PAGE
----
FacebookTwitterGoogle+RedditEmail

Young Patriots, Black Panthers and the Rainbow Coalition

Photo by joey zanotti | CC BY 2.0


Young Patriots*

In the late ‘60s and early ‘70s, the social movements crossed over into revolutionary territory. The victories and the failures of the civil rights movement, the intensification of the Vietnam War and anti-war movement, the assassination of MLK, the emergence of a new feminism, the revolt of soldiers and veterans, the stunning militance of the Stonewall rebellion and gay liberation, and the emergence of a mass environmental movement meant that people were moving toward solutions outside of the existing order.

In the white hot heat of the time — as the movement simultaneously approached the revolutionary threshold and the deeply entrenched power of the established order — working-class whites joined with the Black Panthers and Young Lords in the original “Rainbow Coalition.”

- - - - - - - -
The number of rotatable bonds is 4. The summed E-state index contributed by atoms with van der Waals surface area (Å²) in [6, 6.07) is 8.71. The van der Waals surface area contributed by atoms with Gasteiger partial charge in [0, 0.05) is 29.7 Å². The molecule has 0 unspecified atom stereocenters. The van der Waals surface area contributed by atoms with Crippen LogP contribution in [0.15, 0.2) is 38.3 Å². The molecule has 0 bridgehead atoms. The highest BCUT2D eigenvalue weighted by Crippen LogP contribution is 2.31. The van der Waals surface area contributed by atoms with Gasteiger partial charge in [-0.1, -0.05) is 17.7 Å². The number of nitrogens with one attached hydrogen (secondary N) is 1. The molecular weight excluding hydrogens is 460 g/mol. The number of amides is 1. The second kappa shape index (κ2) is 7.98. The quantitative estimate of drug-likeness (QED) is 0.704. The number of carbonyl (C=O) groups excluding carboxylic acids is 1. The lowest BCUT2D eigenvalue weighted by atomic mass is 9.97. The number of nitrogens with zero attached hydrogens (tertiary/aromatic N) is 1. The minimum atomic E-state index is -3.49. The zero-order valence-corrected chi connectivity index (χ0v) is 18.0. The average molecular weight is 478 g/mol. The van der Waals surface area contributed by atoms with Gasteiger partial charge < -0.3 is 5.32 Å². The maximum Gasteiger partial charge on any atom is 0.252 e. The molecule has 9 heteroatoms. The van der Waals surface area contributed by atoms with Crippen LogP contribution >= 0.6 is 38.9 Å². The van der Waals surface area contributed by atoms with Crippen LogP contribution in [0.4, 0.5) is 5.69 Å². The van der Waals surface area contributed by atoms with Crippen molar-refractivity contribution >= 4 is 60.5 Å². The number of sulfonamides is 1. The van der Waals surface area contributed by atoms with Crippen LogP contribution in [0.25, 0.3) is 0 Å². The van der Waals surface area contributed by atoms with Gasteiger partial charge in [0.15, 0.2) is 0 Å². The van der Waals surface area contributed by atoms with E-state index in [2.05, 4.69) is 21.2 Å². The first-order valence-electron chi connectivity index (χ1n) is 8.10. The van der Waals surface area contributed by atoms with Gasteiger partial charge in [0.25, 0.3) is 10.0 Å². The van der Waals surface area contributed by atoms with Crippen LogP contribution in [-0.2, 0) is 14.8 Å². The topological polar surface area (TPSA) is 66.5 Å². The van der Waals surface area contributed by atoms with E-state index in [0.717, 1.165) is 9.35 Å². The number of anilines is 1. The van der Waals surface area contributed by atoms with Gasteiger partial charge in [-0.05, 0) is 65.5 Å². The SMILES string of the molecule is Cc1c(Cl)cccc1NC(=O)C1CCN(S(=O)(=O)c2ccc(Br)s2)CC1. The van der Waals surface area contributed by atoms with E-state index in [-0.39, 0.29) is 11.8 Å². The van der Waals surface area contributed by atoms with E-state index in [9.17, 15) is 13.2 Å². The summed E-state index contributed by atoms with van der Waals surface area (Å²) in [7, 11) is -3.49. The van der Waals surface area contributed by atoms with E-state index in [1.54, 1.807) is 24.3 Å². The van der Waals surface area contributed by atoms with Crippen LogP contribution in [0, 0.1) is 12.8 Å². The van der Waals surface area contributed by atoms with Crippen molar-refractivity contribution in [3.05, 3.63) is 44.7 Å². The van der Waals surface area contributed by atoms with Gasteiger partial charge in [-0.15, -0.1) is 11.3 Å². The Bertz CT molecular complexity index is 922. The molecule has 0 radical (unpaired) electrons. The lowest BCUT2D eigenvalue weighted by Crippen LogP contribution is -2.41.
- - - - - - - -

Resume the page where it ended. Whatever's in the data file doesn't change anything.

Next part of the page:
Inspired by Black Panthers Fred Hampton and Bob Lee, a group of “dislocated hillbillies” with organizing experience in JOIN’s police brutality committee founded the Young Patriots.

Modeling themselves on the Black Panthers, the Young Patriots envisioned two parallel tracks: Serve the people with local programs designed to meet the need of the community and repurpose white nationalist sentiment to revolutionary goals.

While the ideology and iconography of the Young Patriots may seem jarring by today’s cultural standards, remember the immense influence of third world nationalism on virtually all sectors of the American left of the period. The Young Patriots saw Appalachia as a kind of white homeland, an internal colony of the U.S. They adopted the rebel flag in an attempt to transform its meaning.

Imagine young white working class revolutionaries sporting rebel flags and making common cause with the Black Panthers and Young Lords. That is exactly what happened, and that was totally badass. A meeting between Young Patriots and Black Panthers was captured in the documentary American Revolution 2.

Today a reborn Young Patriots Organization and Redneck Revolt, a rural white anti-racist organization, are growing rapidly and showing us what patriots and rednecks are really made of.